News & ToursJanuary 25, 2020

Rory McIlroy says reports of a new pro tour could be 'catalyst for some changes' on the PGA Tour

Rory McIlroy
Sean M. Haffey/Getty ImagesRory McIlroy looks on during the Wednesday Pro-Am at the 2020 Farmers Insurance Open.

LA JOLLA, Calif. — After posting a five-under 67 to get within two shots of Jon Rahm’s lead ahead of Sunday’s final round of the Farmers Insurance Open, Rory McIlroy offered the most detailed player response thus far to a story that’s been bubbling all week.

McIlroy was asked about the Premier Golf League, a potential competitor to the PGA Tour that seems to be moving closer to an official launch. Details of the startup entity are still emerging, but according to a report from Golf Channel’s Geoff Shackelford, it would feature an 18-event schedule from January to September, 48-man fields and big-money payouts.

“Those guys have been talking to a few of us for six years,” McIlroy said on Saturday. “They approached me at the end of 2014.

“You know, it’s a hard one. … I love the PGA Tour, but these guys have exploited a couple of holes in the system, the way golf at the highest level is nowadays and how it’s sort of transitioned from a competition tour to entertainment. Right? It’s on TV, it’s people coming out to watch. It’s definitely a different time than what it was before.”

“But I love the PGA Tour, I love the way golf is set up right now,” McIlroy said. It should be noted that McIlroy won the PGA Tour’s signature individual event, the Players Championship, and the FedEx Cup title (along with its $15 million grand prize) in 2019. “So it might be the catalyst for something a little bit different out here as well, who knows.”

The rumblings surrounding Premier Golf League have caught the attention of the PGA Tour brass, and the matter was discussed at this week’s players meeting, where tour commissioner Jay Monahan was in attendance and spoke. A potential 2022 or 2023 start date for the nascent tour has been reported, though the communications team for the Premier Golf League issued a statement saying a number of things being reported were untrue.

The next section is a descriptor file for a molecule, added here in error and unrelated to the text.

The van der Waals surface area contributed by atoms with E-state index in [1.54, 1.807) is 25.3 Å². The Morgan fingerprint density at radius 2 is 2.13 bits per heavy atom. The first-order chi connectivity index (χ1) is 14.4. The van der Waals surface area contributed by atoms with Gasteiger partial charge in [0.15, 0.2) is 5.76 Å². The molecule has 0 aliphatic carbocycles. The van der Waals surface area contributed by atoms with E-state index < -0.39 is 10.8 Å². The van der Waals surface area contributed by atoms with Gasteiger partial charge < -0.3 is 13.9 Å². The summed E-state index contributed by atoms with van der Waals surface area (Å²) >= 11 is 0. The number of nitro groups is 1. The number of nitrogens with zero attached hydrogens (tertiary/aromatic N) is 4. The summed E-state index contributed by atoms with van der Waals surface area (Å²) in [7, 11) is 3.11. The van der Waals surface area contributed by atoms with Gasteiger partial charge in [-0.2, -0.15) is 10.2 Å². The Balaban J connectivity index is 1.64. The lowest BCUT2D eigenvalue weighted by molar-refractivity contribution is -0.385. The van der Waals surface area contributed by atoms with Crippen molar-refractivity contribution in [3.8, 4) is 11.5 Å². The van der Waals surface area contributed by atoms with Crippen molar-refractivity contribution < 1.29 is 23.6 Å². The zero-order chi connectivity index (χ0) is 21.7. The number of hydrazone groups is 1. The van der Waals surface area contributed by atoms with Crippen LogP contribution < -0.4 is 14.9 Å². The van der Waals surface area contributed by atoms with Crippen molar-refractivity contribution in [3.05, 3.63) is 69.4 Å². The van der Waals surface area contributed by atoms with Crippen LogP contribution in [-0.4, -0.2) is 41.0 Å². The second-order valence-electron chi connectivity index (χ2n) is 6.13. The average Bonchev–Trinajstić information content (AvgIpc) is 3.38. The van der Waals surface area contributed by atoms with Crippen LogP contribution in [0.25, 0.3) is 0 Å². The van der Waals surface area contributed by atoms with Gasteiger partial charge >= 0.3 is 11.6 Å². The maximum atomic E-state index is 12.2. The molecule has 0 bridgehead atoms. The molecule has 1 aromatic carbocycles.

“I certainly wouldn’t want to lose what’s been built in the last 40 or 50 years,” McIlroy said. “Tournaments like this, tournaments like Riviera in a couple weeks’ time, everything that we have gotten to know and love over the years. I’m still quite a traditionalist, so to have that much of an upheaval in the game I don’t think is the right step forward. But I think, as I said, it might be a catalyst for some changes on this tour that can help it grow and move forward and, you know, reward the top players the way they should be, I guess.”

McIlroy wasn’t the only big-name player to comment about the potential new tour this week. “I’m curious, but I don’t know enough to talk about it,’’ Phil Mickelson said after missing the cut Friday. “I’m listening to it. I think it’s intriguing, but I just don’t know enough about it to comment publicly. I hope to learn more.”

Mark Steinberg—agent to Tiger Woods, Justin Thomas and Justin Rose, among others—also has acknowledged the new tour.

“It seems to resurface at different times,” Steinberg told GeoffShackelford.com. “It’s obviously resurfacing right now. We’ll see if they take it to the next level.”


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